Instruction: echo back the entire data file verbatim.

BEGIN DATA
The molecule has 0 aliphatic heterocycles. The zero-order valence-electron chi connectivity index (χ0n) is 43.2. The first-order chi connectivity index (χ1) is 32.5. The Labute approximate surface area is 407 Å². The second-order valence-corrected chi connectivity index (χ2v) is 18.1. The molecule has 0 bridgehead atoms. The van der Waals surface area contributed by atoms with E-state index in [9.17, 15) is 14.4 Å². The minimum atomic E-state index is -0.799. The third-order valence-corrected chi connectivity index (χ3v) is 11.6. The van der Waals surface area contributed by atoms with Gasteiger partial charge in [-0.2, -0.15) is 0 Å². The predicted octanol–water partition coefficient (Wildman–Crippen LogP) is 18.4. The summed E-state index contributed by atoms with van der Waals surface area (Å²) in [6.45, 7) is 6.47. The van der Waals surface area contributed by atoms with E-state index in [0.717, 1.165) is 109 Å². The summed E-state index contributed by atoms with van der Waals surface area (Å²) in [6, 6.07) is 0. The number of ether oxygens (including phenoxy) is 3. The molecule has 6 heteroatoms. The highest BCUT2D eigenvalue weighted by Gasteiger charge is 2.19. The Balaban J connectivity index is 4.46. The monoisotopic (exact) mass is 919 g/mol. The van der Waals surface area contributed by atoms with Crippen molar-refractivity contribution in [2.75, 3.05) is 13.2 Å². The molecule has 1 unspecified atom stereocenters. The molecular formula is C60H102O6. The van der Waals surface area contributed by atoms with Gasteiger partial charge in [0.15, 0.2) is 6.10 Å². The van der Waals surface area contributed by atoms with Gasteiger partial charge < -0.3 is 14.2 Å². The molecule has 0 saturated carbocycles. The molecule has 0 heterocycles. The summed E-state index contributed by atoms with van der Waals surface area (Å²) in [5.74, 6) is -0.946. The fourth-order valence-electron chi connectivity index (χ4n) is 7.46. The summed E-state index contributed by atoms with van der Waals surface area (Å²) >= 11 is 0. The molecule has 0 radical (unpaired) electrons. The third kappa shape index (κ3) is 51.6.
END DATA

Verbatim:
The molecule has 0 aliphatic heterocycles. The zero-order valence-electron chi connectivity index (χ0n) is 43.2. The first-order chi connectivity index (χ1) is 32.5. The Labute approximate surface area is 407 Å². The second-order valence-corrected chi connectivity index (χ2v) is 18.1. The molecule has 0 bridgehead atoms. The van der Waals surface area contributed by atoms with E-state index in [9.17, 15) is 14.4 Å². The minimum atomic E-state index is -0.799. The third-order valence-corrected chi connectivity index (χ3v) is 11.6. The van der Waals surface area contributed by atoms with Gasteiger partial charge in [-0.2, -0.15) is 0 Å². The predicted octanol–water partition coefficient (Wildman–Crippen LogP) is 18.4. The summed E-state index contributed by atoms with van der Waals surface area (Å²) in [6.45, 7) is 6.47. The van der Waals surface area contributed by atoms with E-state index in [0.717, 1.165) is 109 Å². The summed E-state index contributed by atoms with van der Waals surface area (Å²) in [6, 6.07) is 0. The number of ether oxygens (including phenoxy) is 3. The molecule has 6 heteroatoms. The highest BCUT2D eigenvalue weighted by Gasteiger charge is 2.19. The Balaban J connectivity index is 4.46. The monoisotopic (exact) mass is 919 g/mol. The van der Waals surface area contributed by atoms with Crippen molar-refractivity contribution in [2.75, 3.05) is 13.2 Å². The molecule has 1 unspecified atom stereocenters. The molecular formula is C60H102O6. The van der Waals surface area contributed by atoms with Gasteiger partial charge in [0.15, 0.2) is 6.10 Å². The van der Waals surface area contributed by atoms with Gasteiger partial charge < -0.3 is 14.2 Å². The molecule has 0 saturated carbocycles. The molecule has 0 heterocycles. The summed E-state index contributed by atoms with van der Waals surface area (Å²) in [5.74, 6) is -0.946. The fourth-order valence-electron chi connectivity index (χ4n) is 7.46. The summed E-state index contributed by atoms with van der Waals surface area (Å²) >= 11 is 0. The molecule has 0 radical (unpaired) electrons. The third kappa shape index (κ3) is 51.6.